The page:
Date: January 10, 2012 Related Categories: Center for Midwestern Initiatives, Community Advocate, Elected Official/Staff, Place-Based Learning, Teacher, Your Stories Related Tags: Center for Midwestern Initiatives, Rural School Teaching and Leadership, School-Community Partnerships, School/District Size, Small Schools/School Size, Teacher Issues Nearly one in four American children attend rural schools and enrollment is growing at a faster rate in rural school districts than in all other places combined, according to Why Rural Matters 2011–12, a biennial report by the Rural School and Community Trust.
Date: August 17, 2016 Related Categories: Administrator, Student, Teacher, What's New Related Tags: Achievement Gap, African-American students, All States, Class Size, Community Schools, Consolidation, Early Literacy, Income Related Issues, K-12, Middle School, Minority Students, Rural Innovation, School Finance/Funding, School-Community Partnerships, School/District Size, Small Schools/School Size, Title I In May 2015, Reading is Fundamental (RIF) released the report entitled, Read for Success: Combating the Summer Learning Slide.
The study was designed by RIF to determine how schools and communities in the poorest and/or most rural areas could address summer learning loss, and ultimately the achievement gap, through access to opportunity, books, and learning resources.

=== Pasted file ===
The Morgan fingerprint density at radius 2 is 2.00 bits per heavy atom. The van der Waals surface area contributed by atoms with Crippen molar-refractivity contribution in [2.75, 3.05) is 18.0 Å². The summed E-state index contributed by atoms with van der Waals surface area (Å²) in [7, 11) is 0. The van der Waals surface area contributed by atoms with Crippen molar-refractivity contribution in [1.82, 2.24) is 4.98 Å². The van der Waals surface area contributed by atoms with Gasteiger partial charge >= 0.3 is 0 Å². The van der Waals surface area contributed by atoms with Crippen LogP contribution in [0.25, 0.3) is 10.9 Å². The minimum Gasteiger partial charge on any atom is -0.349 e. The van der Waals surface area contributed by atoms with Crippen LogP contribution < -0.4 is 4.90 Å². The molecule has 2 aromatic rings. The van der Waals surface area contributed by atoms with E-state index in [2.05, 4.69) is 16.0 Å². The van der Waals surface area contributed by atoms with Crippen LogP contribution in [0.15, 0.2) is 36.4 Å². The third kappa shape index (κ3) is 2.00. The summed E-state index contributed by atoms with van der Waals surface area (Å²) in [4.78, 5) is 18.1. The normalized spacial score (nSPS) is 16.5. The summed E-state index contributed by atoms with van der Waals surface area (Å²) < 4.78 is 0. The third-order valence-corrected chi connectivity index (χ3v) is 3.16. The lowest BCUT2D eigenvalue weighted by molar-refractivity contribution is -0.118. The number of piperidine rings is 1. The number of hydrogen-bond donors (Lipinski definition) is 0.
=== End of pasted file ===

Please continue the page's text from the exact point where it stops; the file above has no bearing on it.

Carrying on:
While there are no easy answers to questions about how to fund schools, especially in this economic climate, we hope that these articles will provide you promising practices, ideas for advocacy, and guidelines that are easily transferable in your analysis and work on your own school finance systems.
Date: March 30, 2011 Related Categories: Administrator, Elected Official/Staff, Policy Maker, Rural Policy Matters, Teacher Related Tags: School Finance/Funding, School Location, Small Schools/School Size, Teacher Issues A recent wave of research studies suggests that school and district consolidation has already proceeded beyond the point of a favorable cost-benefit ratio and is unlikely to yield fiscal or educational benefits.
“It just kind of takes the wind out of you,” said Dana, Ken-Ton’s board president.